The state is citing pollution as it extends a closure of clam flats in Broad Cove for two months, from Sept. 30 to Nov. 30.
Abden Simmons, chair of the Waldoboro Board of Selectmen and the Waldoboro Shellfish Conservation Committee, said the closure affects flats in both Waldoboro and Bremen.
The seasonal closure is usually in effect from early July through the end of September, according to Maine Department of Marine Resources spokesperson Jeff Nichols. Nichols said the department notified municipalities of the extension Aug. 31.
DMR extended the closure after seeing the results of water sampling, part of an annual testing program run by the department’s Public Health Bureau, according to Nichols.
“The samples showed a degradation of water quality that resulted in the extension of the seasonal closure,” Nichols said.
“We have no information on the pollution source,” he added.
Nichols said additional testing will need to be done before the flats can reopen.
Bremen Selectman and shellfish committee member Boe Marsh said the town has been working to identify and mitigate sources of pollution responsible for the seasonal closures in Broad Cove.
The town used grant funds to hire the Portland-based environmental consulting firm FB Environmental.
Marsh said he and Selectman Wendy Pieh went out on a boat with Amanda Gavin, a water resource scientist and botanist with FB Environmental, and Maggie Kelly, another scientist with the same firm, Monday, Sept. 21.
Marsh said the town contracted FB Environmental in early August, before the extension of the seasonal closure, but the extension is lending urgency to their work.
“The extension of the seasonal closure definitely rang some alarm bells for us,” Marsh said. “Monday was our first foray with FB Environmental.”
The selectmen and scientists toured Broad Cove by boat as part of the firm’s initial water quality risk analysis.
“We went by all the state’s water quality testing sites,” Marsh said.
The Broad Cove section of the Medomak River estuary in Bremen totals 830 acres.
“They are the most productive flats in the town,” Gavin said.
“Our goal is an in-depth review of Broad Cove. There are always things to do within a watershed to impact nonpoint-source pollution,” Gavin said.
Nonpoint-source pollution can include excess fertilizers, herbicides, insecticides, oil, grease, and sediment from improperly managed properties and eroding shorelines, according to Gavin.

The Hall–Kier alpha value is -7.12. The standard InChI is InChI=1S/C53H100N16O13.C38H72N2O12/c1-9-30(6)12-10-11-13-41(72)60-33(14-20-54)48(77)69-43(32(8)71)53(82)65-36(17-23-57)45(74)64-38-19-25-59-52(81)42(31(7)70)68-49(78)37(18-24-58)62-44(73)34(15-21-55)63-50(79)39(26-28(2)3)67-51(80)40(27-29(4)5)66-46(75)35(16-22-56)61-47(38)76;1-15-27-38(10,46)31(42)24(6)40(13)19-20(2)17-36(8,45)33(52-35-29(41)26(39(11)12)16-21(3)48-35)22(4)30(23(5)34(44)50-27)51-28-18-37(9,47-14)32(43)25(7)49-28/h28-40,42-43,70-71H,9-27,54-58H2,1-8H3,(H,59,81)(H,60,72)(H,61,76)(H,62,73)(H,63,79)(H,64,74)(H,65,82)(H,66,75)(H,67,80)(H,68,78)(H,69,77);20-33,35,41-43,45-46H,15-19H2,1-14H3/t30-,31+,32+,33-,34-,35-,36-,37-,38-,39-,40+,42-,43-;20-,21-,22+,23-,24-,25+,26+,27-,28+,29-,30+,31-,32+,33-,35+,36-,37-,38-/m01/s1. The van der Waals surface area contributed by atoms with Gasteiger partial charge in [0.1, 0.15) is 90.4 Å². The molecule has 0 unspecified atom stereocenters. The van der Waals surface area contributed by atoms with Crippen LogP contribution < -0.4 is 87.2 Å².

As part of the initial investigation, Gavin said she and Kelly did some work on land, driving around area roads before heading out onto the water.
“Maggie and I did a watershed survey before we went on the boat. We drove around all the roads and used a mapping tool to delineate the location of the direct watershed,” Gavin said. The scientists noted erosion around culverts, poorly maintained roads and driveways, and buffers between properties and the water.
“We looked at shoreline buffers, how much vegetation was between the mainland and the cove. Ideally the vegetation will filter a large part of any pollutants out before it gets to the water,” Gavin said.
Once on the water, Gavin and Kelly did a shoreline survey, looking at the properties abutting the shore to see where erosion or congregations of wildlife, including waterfowl or turkeys, could have a detrimental impact on water quality.
Gavin said the next step for the firm is to review both historical data and the data they gathered to develop an action plan for the town.
“This includes things we can fix, protective ordinances, and policy recommendations,” Gavin said.
Marsh said the town’s work with FB Environmental is part of a multiple-step process to open Broad Cove to shellfish harvesters on a year-round basis.
According to Marsh, the town also continues to work with scientist Brian Beal, of the Downeast Institute, to investigate clam recruitment techniques, and with the University of Maine’s Darling Marine Center and the towns of Damariscotta and Newcastle on a shellfish study of the Damariscotta and Medomak rivers.